“It is not unusual to be a conservative. But it is unusual to be an intellectual conservative. In both Britain and America some 70% of academics identify themselves as being ‘on the Left,’ while the surrounding culture is increasingly hostile to traditional values, or to any claim that might be made for the high achievements of Western Civilization.”
— Sir Roger Scruton
And like it or not, the academic world does have a major impact – directly, through the pronouncements of academics, and even more significant, indirectly, through its graduates (who end up in business, media, and politics) – on the wider culture.
The “Benedict Option” (or what Sir Roger here calls “catacomb culture”) is valid and likely essential as a short-term strategy for survival of traditional values, ideas, and ideals (and perhaps, for traditional people who wish to bear and raise children in those values, ideas, and ideals), but it is not an end in itself.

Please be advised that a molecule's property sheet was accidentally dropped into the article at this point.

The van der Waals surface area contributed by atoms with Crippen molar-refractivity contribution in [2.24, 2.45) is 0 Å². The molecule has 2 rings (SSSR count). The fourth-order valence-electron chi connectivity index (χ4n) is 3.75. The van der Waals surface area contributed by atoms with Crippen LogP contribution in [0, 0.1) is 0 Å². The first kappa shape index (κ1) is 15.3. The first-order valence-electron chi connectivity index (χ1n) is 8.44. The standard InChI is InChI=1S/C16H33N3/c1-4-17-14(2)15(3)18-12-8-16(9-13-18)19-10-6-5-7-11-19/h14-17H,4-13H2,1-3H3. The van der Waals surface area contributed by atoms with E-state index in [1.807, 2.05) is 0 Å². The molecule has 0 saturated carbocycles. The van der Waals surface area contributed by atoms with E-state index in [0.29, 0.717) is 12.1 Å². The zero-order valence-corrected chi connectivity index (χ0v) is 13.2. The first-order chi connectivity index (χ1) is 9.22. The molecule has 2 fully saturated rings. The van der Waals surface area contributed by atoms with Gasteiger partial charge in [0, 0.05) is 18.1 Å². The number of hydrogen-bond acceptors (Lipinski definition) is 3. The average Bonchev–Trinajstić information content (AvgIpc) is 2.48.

Remember that the monks of medieval Europe did not merely remain in their monasteries, but in some cases actively evangelized (think the Celtic monks, Franciscan friars, and the preaching orders), or in the case of the Benedictines themselves, served as “leaven in the loaf” of the wider culture.
It’s not enough merely to “opt out” of secular culture – although, as I say, that can be an important first step, and survival strategy, just as the monks made the decision to leave their secular lives and enter the monastery. We have to keep the longer-term goal in mind: taking it back. Continue reading “Sir Roger Scruton: on being an intellectual conservative | YouTube (with reflections by me, on politics, economics, and society)”